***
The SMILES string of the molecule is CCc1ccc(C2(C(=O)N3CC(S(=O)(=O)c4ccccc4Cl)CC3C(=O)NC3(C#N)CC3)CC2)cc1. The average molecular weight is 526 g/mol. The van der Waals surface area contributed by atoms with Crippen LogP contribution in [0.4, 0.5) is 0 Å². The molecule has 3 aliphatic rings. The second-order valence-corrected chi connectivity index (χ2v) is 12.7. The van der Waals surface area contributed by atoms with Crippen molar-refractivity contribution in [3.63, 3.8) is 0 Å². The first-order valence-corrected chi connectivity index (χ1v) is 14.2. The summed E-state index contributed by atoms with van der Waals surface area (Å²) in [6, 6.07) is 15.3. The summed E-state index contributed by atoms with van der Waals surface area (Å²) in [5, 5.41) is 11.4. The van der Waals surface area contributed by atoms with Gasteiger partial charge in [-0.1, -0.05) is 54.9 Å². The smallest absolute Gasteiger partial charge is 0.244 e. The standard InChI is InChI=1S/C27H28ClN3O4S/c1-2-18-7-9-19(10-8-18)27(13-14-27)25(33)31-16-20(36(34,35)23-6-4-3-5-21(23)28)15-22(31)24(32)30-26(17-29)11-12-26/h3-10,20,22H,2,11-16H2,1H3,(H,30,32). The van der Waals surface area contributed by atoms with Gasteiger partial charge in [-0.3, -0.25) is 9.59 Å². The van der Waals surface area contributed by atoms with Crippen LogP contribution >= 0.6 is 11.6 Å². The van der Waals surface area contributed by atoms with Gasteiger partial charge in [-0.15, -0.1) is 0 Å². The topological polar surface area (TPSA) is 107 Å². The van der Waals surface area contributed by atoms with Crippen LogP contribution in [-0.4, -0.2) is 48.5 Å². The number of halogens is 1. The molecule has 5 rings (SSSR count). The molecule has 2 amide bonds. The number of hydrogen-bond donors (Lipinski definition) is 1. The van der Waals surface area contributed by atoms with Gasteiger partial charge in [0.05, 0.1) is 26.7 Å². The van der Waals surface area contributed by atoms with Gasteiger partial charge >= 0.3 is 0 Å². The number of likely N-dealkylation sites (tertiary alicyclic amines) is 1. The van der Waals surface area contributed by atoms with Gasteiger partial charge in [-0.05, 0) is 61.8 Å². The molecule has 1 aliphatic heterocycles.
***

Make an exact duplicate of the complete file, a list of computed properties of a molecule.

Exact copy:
The SMILES string of the molecule is CCc1ccc(C2(C(=O)N3CC(S(=O)(=O)c4ccccc4Cl)CC3C(=O)NC3(C#N)CC3)CC2)cc1. The average molecular weight is 526 g/mol. The van der Waals surface area contributed by atoms with Crippen LogP contribution in [0.4, 0.5) is 0 Å². The molecule has 3 aliphatic rings. The second-order valence-corrected chi connectivity index (χ2v) is 12.7. The van der Waals surface area contributed by atoms with Crippen molar-refractivity contribution in [3.63, 3.8) is 0 Å². The first-order valence-corrected chi connectivity index (χ1v) is 14.2. The summed E-state index contributed by atoms with van der Waals surface area (Å²) in [6, 6.07) is 15.3. The summed E-state index contributed by atoms with van der Waals surface area (Å²) in [5, 5.41) is 11.4. The van der Waals surface area contributed by atoms with Gasteiger partial charge in [-0.1, -0.05) is 54.9 Å². The smallest absolute Gasteiger partial charge is 0.244 e. The standard InChI is InChI=1S/C27H28ClN3O4S/c1-2-18-7-9-19(10-8-18)27(13-14-27)25(33)31-16-20(36(34,35)23-6-4-3-5-21(23)28)15-22(31)24(32)30-26(17-29)11-12-26/h3-10,20,22H,2,11-16H2,1H3,(H,30,32). The van der Waals surface area contributed by atoms with Gasteiger partial charge in [-0.3, -0.25) is 9.59 Å². The van der Waals surface area contributed by atoms with Crippen LogP contribution >= 0.6 is 11.6 Å². The van der Waals surface area contributed by atoms with Gasteiger partial charge in [-0.15, -0.1) is 0 Å². The topological polar surface area (TPSA) is 107 Å². The van der Waals surface area contributed by atoms with Crippen LogP contribution in [-0.4, -0.2) is 48.5 Å². The number of halogens is 1. The molecule has 5 rings (SSSR count). The molecule has 2 amide bonds. The number of hydrogen-bond donors (Lipinski definition) is 1. The van der Waals surface area contributed by atoms with Gasteiger partial charge in [0.05, 0.1) is 26.7 Å². The van der Waals surface area contributed by atoms with Gasteiger partial charge >= 0.3 is 0 Å². The number of likely N-dealkylation sites (tertiary alicyclic amines) is 1. The van der Waals surface area contributed by atoms with Gasteiger partial charge in [-0.05, 0) is 61.8 Å². The molecule has 1 aliphatic heterocycles.